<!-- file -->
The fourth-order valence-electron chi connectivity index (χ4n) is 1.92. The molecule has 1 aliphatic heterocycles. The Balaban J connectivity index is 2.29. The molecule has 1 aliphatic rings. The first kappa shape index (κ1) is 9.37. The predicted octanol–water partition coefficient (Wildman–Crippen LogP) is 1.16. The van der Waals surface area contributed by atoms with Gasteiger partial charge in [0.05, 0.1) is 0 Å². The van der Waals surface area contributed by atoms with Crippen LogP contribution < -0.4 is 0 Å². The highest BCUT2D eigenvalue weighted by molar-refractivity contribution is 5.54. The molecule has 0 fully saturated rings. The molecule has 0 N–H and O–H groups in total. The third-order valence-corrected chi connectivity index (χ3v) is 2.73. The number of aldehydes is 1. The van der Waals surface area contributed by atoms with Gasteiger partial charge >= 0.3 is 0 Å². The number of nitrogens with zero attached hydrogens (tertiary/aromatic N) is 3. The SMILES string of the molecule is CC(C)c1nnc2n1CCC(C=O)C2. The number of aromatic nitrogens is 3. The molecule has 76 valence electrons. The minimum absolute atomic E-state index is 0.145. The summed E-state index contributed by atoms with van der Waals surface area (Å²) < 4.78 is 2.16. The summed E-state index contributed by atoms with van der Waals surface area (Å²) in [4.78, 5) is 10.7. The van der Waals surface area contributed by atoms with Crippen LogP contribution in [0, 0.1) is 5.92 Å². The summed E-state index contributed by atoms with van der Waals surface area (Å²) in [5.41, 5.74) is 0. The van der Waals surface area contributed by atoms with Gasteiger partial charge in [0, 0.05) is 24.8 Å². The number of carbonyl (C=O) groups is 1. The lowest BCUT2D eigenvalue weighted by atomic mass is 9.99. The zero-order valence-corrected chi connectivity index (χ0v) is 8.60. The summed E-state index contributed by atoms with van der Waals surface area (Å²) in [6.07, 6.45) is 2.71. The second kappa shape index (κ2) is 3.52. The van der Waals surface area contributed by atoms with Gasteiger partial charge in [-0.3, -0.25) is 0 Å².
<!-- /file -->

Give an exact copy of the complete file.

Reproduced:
The fourth-order valence-electron chi connectivity index (χ4n) is 1.92. The molecule has 1 aliphatic heterocycles. The Balaban J connectivity index is 2.29. The molecule has 1 aliphatic rings. The first kappa shape index (κ1) is 9.37. The predicted octanol–water partition coefficient (Wildman–Crippen LogP) is 1.16. The van der Waals surface area contributed by atoms with Gasteiger partial charge in [0.05, 0.1) is 0 Å². The van der Waals surface area contributed by atoms with Crippen LogP contribution < -0.4 is 0 Å². The highest BCUT2D eigenvalue weighted by molar-refractivity contribution is 5.54. The molecule has 0 fully saturated rings. The molecule has 0 N–H and O–H groups in total. The third-order valence-corrected chi connectivity index (χ3v) is 2.73. The number of aldehydes is 1. The van der Waals surface area contributed by atoms with Gasteiger partial charge >= 0.3 is 0 Å². The number of nitrogens with zero attached hydrogens (tertiary/aromatic N) is 3. The SMILES string of the molecule is CC(C)c1nnc2n1CCC(C=O)C2. The number of aromatic nitrogens is 3. The molecule has 76 valence electrons. The minimum absolute atomic E-state index is 0.145. The summed E-state index contributed by atoms with van der Waals surface area (Å²) < 4.78 is 2.16. The summed E-state index contributed by atoms with van der Waals surface area (Å²) in [4.78, 5) is 10.7. The van der Waals surface area contributed by atoms with Crippen LogP contribution in [0, 0.1) is 5.92 Å². The summed E-state index contributed by atoms with van der Waals surface area (Å²) in [5.41, 5.74) is 0. The van der Waals surface area contributed by atoms with Gasteiger partial charge in [0, 0.05) is 24.8 Å². The number of carbonyl (C=O) groups is 1. The lowest BCUT2D eigenvalue weighted by atomic mass is 9.99. The zero-order valence-corrected chi connectivity index (χ0v) is 8.60. The summed E-state index contributed by atoms with van der Waals surface area (Å²) in [6.07, 6.45) is 2.71. The second kappa shape index (κ2) is 3.52. The van der Waals surface area contributed by atoms with Gasteiger partial charge in [-0.3, -0.25) is 0 Å².